One of the things that shakes up coop against competitive is the fact that in competitive, the best perks tend to focus more on anything that boosts offense and defense enough in the face of short, brutally intense fights against other players. So perks like Serrated Combat Blade, or Iron Halo tend to be really useful.

But in the coop, the fight is long, ongoing and full of attrition. The Orks are weak, but keep coming after you with their hordes. They grind you down, wear you out and eventually overwhelm you. So perks that focus more on recovering and sustainability tend to be more useful. Final Vengeance for example is a wasted perk, since your team only gets a very finite number of lives and you do more damage staying alive than blowing up on the Orks. In competitive play, I wouldn’t have bothered with Ammunition Stores because I can recover ammo by killing or respawning. I just never really ran out. But in coop, Tactical and other Devastators need ammo too, so we tend to compete for the ammo drops the Orks rarely leave behind.

So here’s a short list of perks I believe are more useful for Exterminatus:

Tactical:
Typically, you want to avoid any perk that is more about respawning. Rapid Deployment and Teleport Homer aren’t terribly useful because you and your allies should work very hard to avoid death. You maybe tempted towards Master-Crafted Wargear and Favor of the Armory because grenades do well with managing Ork groups, but the occasional difficulty in replenishing grenades will quickly take away from the benefits of these perks.

  • Larraman’s Blessing – You will sometimes have to run away from the hordes to keep yourself from getting overwhelmed. But this perks lets you recover more rapidly and get back into the fight.
  • Weapon Versatility – The beauty of this perk is that you take two guns and not just one with you. By doing so, you also increase the amount of ammunition you take with you as well as the amount of ammo you recover when you get an ammo drop. You can also better react to the kinds of Orks you’ll be facing.
  • Additional Melta Fuel – This perk as well as any that let you take additional ammo is recommended. Given the slow recharge time of a Melta however, you may also consider the Improved Melta Charge perk with this.

Devastator:
The Devastator’s defensive perks work well in Exterminatus. So it really boils down to the weapon choices. As such, I cannot recommend the Lascannon because of the sheer number of targets and their preference towards close combat. The Plasma Cannon is decent, but one must be mindful of the fact that the Orks are desperately trying to get close, making it personally dangerous. This means that the Heavy Bolter is probably the most reliable choice for Exterminatus. Surprisingly, while Heavy Bolter Expertise is a make-or-break perk in competitive, it’s not that big a deal in coop.

  • Heavy Bolter Coolant – Given the sheer number of Orks, overheating is a huge problem for the Heavy Bolter. This perk goes far to counter it, letting you keep up the barrage of firepower to take them down.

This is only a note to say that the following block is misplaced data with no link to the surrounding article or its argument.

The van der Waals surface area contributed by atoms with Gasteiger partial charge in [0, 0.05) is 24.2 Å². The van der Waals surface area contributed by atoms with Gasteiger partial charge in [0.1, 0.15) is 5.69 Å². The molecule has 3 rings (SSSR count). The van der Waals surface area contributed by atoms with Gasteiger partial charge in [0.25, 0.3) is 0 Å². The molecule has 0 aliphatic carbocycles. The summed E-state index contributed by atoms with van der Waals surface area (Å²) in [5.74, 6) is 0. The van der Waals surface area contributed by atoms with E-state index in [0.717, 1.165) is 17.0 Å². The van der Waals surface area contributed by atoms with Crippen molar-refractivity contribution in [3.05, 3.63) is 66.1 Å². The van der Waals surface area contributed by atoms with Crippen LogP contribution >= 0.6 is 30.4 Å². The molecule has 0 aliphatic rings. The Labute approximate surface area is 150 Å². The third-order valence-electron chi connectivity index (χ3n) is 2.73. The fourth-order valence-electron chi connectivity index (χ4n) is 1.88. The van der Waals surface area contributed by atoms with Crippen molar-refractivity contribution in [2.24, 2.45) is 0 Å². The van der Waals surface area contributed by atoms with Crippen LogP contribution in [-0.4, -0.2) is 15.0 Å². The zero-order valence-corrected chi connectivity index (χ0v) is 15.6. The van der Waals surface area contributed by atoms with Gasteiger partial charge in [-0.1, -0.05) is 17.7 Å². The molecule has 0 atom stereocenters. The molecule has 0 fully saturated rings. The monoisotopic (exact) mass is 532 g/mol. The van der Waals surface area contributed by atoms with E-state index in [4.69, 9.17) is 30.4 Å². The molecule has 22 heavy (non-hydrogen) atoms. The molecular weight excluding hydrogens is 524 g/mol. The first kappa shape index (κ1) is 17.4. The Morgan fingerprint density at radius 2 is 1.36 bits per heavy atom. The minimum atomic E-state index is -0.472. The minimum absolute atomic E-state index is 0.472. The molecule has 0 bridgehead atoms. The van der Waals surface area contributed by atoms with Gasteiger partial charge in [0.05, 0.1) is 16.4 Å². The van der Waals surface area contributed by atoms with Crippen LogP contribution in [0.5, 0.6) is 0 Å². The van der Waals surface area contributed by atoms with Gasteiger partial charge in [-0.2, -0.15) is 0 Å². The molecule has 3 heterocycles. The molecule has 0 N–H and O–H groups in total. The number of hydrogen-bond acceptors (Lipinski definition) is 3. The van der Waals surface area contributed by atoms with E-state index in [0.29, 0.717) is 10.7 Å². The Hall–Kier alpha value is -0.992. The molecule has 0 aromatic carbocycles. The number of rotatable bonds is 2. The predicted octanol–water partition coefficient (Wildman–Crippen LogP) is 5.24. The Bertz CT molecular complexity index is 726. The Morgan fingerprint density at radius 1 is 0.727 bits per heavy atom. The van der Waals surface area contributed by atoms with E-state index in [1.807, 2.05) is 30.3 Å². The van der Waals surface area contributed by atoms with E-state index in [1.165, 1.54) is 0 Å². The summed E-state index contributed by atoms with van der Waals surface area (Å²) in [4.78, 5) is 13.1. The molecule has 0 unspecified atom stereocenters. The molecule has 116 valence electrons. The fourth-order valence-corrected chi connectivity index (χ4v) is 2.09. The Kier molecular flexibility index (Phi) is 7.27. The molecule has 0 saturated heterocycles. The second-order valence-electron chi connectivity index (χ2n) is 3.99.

• Ammunition Stores – When you have one other Devastator or Tactical Marine on the team, getting ammo usually isn’t too bad. But if you have three or more, it becomes very difficult. But Ammunition Stores lets you keep going where as others are down to pistols.
  • Artificer Armor – In truth, almost any of the defensive perks are great for survivability. Artificer Armor however lets you recover from battle damage much more quickly. Just disengage and run until it replenishes your armor.

Assault Marine:
Assault Marines don’t suffer from the necessity of ammunition quite like the other two classes. This is not to say that the pistols aren’t useful, but they should be at the front fighting the hordes face to face. They also have the joy of health replenishing perks, which let them continue to fight where as others have to back off in order to survive.  The one change up is that Assault Marines should not be afraid to leap away if they’re getting overwhelmed. Orks prefer numbers and melee combat and sometimes, and that’s too much for a lone Assault Marine to deal with. The jump pack should be used defensively as well as offensively. Perhaps the worst thing about Assault Marines is when they have to take a control point, as they cannot use their best features as offensively as they are intended too.

  • Swordsman’s Zeal – This perk lets you keep going even when your armor is gone. It’s easy to have too much faith in this perk, however, and believe you can stand up to a horde. Fight as hard as you can, then jump away and kill a lone Ork to replenish your life rapidly. Then rejoin the fray. The same applies to the Axeman’s Zeal.
  • Air-Cooled Thrusters – Leaping away from a horde can sometimes spell the difference between life and death. The jump pack stores up to two jumps, so exhausting your supply when you land is risky business. Blast Off and Death From Above pair well with this, so long as you jump as often as you can.
  • True Grit – I’ve seen Assault Marines use this in Exterminatus and it is surprisingly effective. It gives them a very valid ranged option when the Assault Marine must pull away from a horde (the pistol isn’t bad, but a bolter is still better). When the Assault Marine has to take a control point, it also gives him a better weapon for fending off Shoota Nobz and Rokkit Boyz. The only downside is that it makes the Assault Marine more ammo dependent, to the detriment of any Devastators or Tactical Marines.